let MAX = 100; function freq(arr,row,col) { let evenNum = 0, oddNum = 0; for (let i = 0; i < row; ++i) { for (let j = 0; j < col; ++j) { if ((arr[i][j] % 2) == 0) ++evenNum; else ++oddNum; } } console.log(" Frequency of odd numbers = " + oddNum ); console.log(" Frequency of even numbers = " + evenNum ); } let m = 3, n = 3; let arr = [[1, 2, 3], [4, 5, 6], [7, 8, 9]]; freq(arr, m, n); Time and Space Complexity

The time complexity of the above code is O(M*N), where M is the size of row and N is the size of the column of the 2d matrix.

The space complexity of the above code is O(1) because we have used a int value to store only a integer.

Approach 2 (Using bitwise ‘&’ operator)

In this approach, we are going to simply traverse the matrix using a nested for loop. While traversing the for loops we calculated the frequencies of odd and even numbers in the 2d matrix. For checking whether the value is odd or even here we used the bitwise (‘&’) operator basically taking a bitwise of 1 with the numbers, if bitwise value is ‘0’ it means it is an even value otherwise it is an odd value and in the end we return those count of odd and even numbers. Let’s move to the code of this approach for a better understanding.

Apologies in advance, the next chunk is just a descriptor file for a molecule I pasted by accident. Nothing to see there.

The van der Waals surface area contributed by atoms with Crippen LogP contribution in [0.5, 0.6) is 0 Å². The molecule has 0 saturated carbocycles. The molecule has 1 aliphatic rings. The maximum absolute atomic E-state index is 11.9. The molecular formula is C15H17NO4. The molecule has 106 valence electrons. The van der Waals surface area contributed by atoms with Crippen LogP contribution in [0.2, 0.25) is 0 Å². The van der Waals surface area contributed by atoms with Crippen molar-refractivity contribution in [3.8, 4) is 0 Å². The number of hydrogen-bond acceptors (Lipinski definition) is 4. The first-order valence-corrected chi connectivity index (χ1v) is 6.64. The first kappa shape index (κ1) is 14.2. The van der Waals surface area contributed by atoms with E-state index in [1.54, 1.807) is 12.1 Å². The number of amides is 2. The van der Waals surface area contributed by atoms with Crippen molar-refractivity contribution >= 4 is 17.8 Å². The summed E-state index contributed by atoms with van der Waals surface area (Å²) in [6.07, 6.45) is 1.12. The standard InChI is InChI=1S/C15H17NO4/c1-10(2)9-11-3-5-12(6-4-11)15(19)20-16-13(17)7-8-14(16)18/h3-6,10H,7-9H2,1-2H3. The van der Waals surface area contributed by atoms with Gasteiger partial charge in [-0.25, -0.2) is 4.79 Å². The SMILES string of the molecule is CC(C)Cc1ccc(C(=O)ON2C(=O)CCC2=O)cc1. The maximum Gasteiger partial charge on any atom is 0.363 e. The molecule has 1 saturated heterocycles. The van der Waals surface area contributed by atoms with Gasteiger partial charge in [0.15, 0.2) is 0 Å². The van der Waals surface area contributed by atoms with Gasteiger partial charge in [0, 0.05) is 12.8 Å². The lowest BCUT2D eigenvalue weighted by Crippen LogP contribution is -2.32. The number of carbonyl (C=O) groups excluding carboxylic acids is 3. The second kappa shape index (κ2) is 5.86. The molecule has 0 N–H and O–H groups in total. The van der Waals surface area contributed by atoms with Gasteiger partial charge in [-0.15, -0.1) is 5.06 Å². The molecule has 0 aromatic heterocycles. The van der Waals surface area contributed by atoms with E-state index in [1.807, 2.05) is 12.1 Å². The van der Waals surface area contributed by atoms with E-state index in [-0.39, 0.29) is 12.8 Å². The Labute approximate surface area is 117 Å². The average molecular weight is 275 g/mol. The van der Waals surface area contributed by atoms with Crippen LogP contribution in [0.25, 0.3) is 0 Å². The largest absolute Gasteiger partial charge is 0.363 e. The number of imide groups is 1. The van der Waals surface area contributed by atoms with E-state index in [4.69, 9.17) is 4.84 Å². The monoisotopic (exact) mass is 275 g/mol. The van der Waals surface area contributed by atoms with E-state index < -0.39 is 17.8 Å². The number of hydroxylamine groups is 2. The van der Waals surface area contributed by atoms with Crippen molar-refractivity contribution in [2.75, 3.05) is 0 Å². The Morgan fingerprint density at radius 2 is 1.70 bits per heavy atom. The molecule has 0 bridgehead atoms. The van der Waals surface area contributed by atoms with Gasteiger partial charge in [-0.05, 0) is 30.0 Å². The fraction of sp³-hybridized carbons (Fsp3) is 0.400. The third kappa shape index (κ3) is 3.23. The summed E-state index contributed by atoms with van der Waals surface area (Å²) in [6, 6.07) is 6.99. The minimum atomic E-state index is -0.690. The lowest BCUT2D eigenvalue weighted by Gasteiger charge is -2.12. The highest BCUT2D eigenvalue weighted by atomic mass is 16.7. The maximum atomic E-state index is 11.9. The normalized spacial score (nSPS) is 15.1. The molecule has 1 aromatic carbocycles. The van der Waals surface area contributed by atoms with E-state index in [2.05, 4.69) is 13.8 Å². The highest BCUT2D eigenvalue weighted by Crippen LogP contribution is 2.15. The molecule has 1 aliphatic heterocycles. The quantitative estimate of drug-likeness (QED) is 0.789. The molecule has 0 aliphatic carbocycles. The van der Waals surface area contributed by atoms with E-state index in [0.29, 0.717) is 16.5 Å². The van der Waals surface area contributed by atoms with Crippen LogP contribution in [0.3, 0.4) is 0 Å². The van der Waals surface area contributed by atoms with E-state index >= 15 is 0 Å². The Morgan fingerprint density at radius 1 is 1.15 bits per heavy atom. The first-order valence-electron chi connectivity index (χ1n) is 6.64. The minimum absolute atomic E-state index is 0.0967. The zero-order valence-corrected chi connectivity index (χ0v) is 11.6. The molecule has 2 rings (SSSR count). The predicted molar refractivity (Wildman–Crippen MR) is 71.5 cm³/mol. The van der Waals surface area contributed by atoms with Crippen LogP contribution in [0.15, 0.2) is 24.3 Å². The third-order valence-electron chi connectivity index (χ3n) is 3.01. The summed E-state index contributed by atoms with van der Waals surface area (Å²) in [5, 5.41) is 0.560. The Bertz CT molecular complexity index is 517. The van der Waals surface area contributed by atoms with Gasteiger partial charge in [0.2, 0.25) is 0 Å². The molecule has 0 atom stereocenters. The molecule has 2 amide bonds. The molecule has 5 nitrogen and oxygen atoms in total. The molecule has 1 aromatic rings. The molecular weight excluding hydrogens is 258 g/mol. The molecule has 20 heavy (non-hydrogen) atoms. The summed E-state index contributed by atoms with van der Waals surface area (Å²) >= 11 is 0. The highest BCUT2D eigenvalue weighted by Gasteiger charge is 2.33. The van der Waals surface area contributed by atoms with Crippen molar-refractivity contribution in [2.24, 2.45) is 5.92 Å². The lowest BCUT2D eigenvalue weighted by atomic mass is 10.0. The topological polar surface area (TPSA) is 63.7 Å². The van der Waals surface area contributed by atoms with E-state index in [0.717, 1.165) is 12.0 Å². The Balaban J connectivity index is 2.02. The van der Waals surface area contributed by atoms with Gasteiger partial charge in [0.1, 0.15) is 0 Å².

Example

Below is a JavaScript program to find the frequency of even and odd numbers in a matrix using the bitwise & operator −

let MAX = 100; function freq(arr,row,col) { let evenNum = 0, oddNum = 0; for (let i = 0; i < row; ++i) { for (let j = 0; j < col; ++j) { if ((arr[i][j] & 1) == 0) ++evenNum; else ++oddNum; } } console.log(" Frequency of odd numbers = " + oddNum ); console.log(" Frequency of even numbers = " + evenNum ); } let m = 3, n = 3; let arr = [[1, 2, 3], [4, 5, 6], [7, 8, 9]]; freq(arr, m, n); Time and Space Complexity

The time complexity of the above code is O(M*N), where M is the size of the row and N is the size of the column of the 2d matrix.

The space complexity of the above code is O(1) because we have used an int value to store only an integer.

Conclusion

In this tutorial, we have implemented a javascript program for finding the frequencies of even and odd numbers in a 2d matrix. We have given a 2d matrix of size NXM and we have to find the frequencies of the odd values and even values of the 2d matrix. We have seen two approaches one is by using the mod operator and another one is by using the bitwise operator.